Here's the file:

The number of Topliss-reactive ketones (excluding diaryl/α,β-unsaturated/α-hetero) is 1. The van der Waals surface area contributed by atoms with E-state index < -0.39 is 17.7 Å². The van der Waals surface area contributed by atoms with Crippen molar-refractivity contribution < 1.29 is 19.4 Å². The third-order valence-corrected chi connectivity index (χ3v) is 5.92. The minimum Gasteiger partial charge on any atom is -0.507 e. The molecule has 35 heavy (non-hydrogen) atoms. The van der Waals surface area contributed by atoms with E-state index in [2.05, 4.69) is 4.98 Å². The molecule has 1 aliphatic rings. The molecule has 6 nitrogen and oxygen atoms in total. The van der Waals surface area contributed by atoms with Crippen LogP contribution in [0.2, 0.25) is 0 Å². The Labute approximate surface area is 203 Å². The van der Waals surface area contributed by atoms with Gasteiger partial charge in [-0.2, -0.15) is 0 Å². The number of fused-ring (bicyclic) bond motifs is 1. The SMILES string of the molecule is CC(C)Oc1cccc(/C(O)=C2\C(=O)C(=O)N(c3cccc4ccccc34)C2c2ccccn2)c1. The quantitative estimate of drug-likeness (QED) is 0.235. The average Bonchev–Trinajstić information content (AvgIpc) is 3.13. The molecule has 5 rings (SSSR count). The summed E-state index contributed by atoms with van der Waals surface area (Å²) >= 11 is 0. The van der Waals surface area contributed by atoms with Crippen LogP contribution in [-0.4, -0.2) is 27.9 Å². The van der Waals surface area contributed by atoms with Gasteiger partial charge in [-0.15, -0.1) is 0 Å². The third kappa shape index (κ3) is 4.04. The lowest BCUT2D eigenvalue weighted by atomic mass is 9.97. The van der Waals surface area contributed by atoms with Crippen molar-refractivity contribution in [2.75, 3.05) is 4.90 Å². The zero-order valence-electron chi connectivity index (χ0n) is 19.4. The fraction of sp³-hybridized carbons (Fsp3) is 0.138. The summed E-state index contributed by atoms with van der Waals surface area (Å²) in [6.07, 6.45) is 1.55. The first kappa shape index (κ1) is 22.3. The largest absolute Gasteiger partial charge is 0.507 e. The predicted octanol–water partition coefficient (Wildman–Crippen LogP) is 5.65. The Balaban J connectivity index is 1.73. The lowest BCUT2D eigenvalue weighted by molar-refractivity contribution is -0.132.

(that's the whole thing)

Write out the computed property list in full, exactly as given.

The number of Topliss-reactive ketones (excluding diaryl/α,β-unsaturated/α-hetero) is 1. The van der Waals surface area contributed by atoms with E-state index < -0.39 is 17.7 Å². The van der Waals surface area contributed by atoms with Crippen molar-refractivity contribution < 1.29 is 19.4 Å². The third-order valence-corrected chi connectivity index (χ3v) is 5.92. The minimum Gasteiger partial charge on any atom is -0.507 e. The molecule has 35 heavy (non-hydrogen) atoms. The van der Waals surface area contributed by atoms with E-state index in [2.05, 4.69) is 4.98 Å². The molecule has 1 aliphatic rings. The molecule has 6 nitrogen and oxygen atoms in total. The van der Waals surface area contributed by atoms with Crippen LogP contribution in [0.2, 0.25) is 0 Å². The Labute approximate surface area is 203 Å². The van der Waals surface area contributed by atoms with Gasteiger partial charge in [-0.2, -0.15) is 0 Å². The number of fused-ring (bicyclic) bond motifs is 1. The SMILES string of the molecule is CC(C)Oc1cccc(/C(O)=C2\C(=O)C(=O)N(c3cccc4ccccc34)C2c2ccccn2)c1. The quantitative estimate of drug-likeness (QED) is 0.235. The average Bonchev–Trinajstić information content (AvgIpc) is 3.13. The molecule has 5 rings (SSSR count). The summed E-state index contributed by atoms with van der Waals surface area (Å²) >= 11 is 0. The van der Waals surface area contributed by atoms with Crippen LogP contribution in [-0.4, -0.2) is 27.9 Å². The van der Waals surface area contributed by atoms with Gasteiger partial charge in [-0.15, -0.1) is 0 Å². The third kappa shape index (κ3) is 4.04. The lowest BCUT2D eigenvalue weighted by atomic mass is 9.97. The van der Waals surface area contributed by atoms with Crippen molar-refractivity contribution in [2.75, 3.05) is 4.90 Å². The zero-order valence-electron chi connectivity index (χ0n) is 19.4. The fraction of sp³-hybridized carbons (Fsp3) is 0.138. The summed E-state index contributed by atoms with van der Waals surface area (Å²) in [6.07, 6.45) is 1.55. The first kappa shape index (κ1) is 22.3. The largest absolute Gasteiger partial charge is 0.507 e. The predicted octanol–water partition coefficient (Wildman–Crippen LogP) is 5.65. The Balaban J connectivity index is 1.73. The lowest BCUT2D eigenvalue weighted by molar-refractivity contribution is -0.132.